Will Mid-March Madness Maul the Stock Market in 2017?

Will Mid-March Madness Maul the Stock Market in 2017? by David Haggith

Many of the 2017 economic headwinds I’ve described will hit during the Ides of March, just as the Trump stock-market Rally shows signs of topping out. This might not be the Great Epocalypse — not all at once anyway — but a large and likely correction is looming. I think the bear is about to be let out of his cage.

Chaos emerged in emerging-market stocks last week, bond prices plummeted (yields rose to match their last 2016 high), stock-market volatility rose, and the Dow took its worst drop in 2017. Copper prices, a bellwether for recessionary conditions, saw their worst week since last September. It looked like the Trump rally in almost everything was rolling over last week, and that takes us into this week when several likely big bads are scheduled to hit on the same day.


Debt ceiling bomb about to drop


One of the biggest hits happens right on March 15th when the statutory limit to the rise in US national debt arrives. David Stockman has been speaking a lot lately about how March 15th changes everything for congress. Republicans have been loathe for years toward raising the debt ceiling, taking the government near default by using the ceiling and the “full faith and credit of the US government” as a budgetary bargaining chip.

Such a battle over the debt ceiling in 2011 caused a major stock-market plunge when Standard & Poors downgraded US credit for the first time in history because congress chose to walk too close to the precipice. Just prior to that credit debacle, I predicted the downgrade would happen even though I said congress would vote to raise the debt ceiling at the last minute of the last hour.

I said that would happened because Republicans knew they would not let the nation default, even as they pretended for negotiation reasons that they might. There error would be in thinking that their last-minute capitulation would save the US credit rating. I said that belief would prove to be highly misguided because no one else knew what Republicans would do. I said that such brinksmanship over something so important would certainly cause some credit-rating agency to believe that congress was becoming overly risky.

I predicted the downgrade would happen in late July/August, even if Republicans raised the debt ceiling, and the stock market would crash immediately. Four days after Republicans raised the debt ceiling, the US credit downgrade happened, and the stock market plunged. An all-out crash was only averted at the end of September when the Federal Reserve started its new stimulus brain child that Ben Burn-the-Banky called “Operation Twist,” sending the market’s vital signs back on an upward path with breathless hopes of more quantitative wheezing.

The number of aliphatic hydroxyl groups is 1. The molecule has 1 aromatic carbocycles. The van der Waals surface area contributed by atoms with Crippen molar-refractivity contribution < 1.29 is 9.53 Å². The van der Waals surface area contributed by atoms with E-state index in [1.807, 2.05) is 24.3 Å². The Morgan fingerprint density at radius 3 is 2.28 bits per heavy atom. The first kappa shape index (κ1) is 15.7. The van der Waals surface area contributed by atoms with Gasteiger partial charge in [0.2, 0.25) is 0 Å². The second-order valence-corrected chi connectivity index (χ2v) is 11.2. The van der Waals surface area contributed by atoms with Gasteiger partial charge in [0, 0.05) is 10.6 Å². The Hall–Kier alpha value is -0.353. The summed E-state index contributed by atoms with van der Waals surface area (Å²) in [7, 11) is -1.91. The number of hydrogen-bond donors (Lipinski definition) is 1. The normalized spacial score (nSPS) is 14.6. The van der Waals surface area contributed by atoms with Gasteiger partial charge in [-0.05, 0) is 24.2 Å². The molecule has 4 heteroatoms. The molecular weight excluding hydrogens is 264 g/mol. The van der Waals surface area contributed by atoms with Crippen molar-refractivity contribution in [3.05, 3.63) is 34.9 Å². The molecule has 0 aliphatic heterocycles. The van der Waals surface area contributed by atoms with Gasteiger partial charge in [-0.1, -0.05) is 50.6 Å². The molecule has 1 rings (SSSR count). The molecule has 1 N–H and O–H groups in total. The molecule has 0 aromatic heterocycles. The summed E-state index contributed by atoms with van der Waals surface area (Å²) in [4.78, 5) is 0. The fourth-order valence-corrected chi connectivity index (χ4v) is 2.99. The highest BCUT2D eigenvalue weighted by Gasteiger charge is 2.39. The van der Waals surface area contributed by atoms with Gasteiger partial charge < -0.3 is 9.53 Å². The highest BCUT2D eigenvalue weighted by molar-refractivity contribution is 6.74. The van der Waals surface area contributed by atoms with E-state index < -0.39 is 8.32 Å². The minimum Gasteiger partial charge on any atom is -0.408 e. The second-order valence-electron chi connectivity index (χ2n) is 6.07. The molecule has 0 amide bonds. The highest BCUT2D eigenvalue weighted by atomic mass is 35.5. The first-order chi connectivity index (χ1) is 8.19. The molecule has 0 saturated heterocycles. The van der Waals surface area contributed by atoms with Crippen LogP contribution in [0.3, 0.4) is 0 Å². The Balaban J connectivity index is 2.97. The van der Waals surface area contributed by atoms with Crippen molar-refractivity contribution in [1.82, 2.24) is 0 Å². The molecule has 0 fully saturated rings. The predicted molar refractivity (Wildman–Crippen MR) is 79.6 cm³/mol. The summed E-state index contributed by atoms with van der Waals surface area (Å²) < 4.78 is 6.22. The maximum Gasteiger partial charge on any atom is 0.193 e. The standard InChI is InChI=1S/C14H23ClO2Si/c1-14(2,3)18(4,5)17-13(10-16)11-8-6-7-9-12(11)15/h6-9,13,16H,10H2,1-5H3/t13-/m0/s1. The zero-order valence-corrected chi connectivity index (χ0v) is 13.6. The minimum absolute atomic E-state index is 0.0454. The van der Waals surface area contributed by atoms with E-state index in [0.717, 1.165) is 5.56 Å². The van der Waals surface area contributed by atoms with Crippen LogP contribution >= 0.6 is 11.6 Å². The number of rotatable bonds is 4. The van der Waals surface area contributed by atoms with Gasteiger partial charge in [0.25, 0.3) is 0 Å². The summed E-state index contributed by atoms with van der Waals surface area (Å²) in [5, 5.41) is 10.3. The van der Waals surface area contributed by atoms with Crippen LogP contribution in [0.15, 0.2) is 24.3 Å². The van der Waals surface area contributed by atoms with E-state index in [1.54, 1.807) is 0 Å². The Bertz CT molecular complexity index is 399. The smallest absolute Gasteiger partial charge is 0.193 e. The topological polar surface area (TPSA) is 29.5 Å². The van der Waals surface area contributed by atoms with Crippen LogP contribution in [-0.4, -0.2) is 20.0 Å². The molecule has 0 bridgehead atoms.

Democrats are now embroiled over Republican efforts to disembowel Obamacare, which is moving toward a congressional vote just as the debt ceiling hits; so this time Democrats may be the ones to use the ceiling as a bargaining chip. I think they will be less likely to take things to the edge of the cliff than Republicans did, if only because everyone has seen what can happen when you play roulette like that; but they will use it to some extent, and they are likely to find Republicans who are reluctant to raise the ceiling, too. So, that battle begins in ernest this week, putting all of Trump’s stimulus plans in peril, which puts all recent stock speculation at obvious risk since the Trump Rally was largely based on belief that Trump would amp up spending and hugely cut taxes — actions that would make the debt-ceiling problems much worse.

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David Haggith

Knave Dave — vigilante against the false profits of The Great Recession Too many criminal CEOs still fill their porky bellies with the biggest taxpayer bailouts in the history of the world. These bailouts protect their reputations, saving them from the fall they should have taken. They continue to receive bonuses for having done an unparalleled job of destroying their companies! Many of their companies wouldn’t be making any profit at all if not for the interest they’re making off of nearly free government bailouts. Just this week Hewlett-Packard fired its CEO, but is still paying him a bonus of millions of dollars in exchange for a year of corporate wandering in the wilderness. Netflix’s CEO cost his company hundreds of thousands of subscribers and had to reverse his decision. Bank of America’s CEO launched a debit-card fee plan that was immediately stupid in the eyes of many, but greed an arrogance led him to think he could pass it by his customers, and he lost customers in droves and had to reverse his decision, as did the many major banks that followed him. Since these corporate leaders do things most of us can immediately see as being dumb, why are they rewarded with salaries a thousand times greater than many of us make?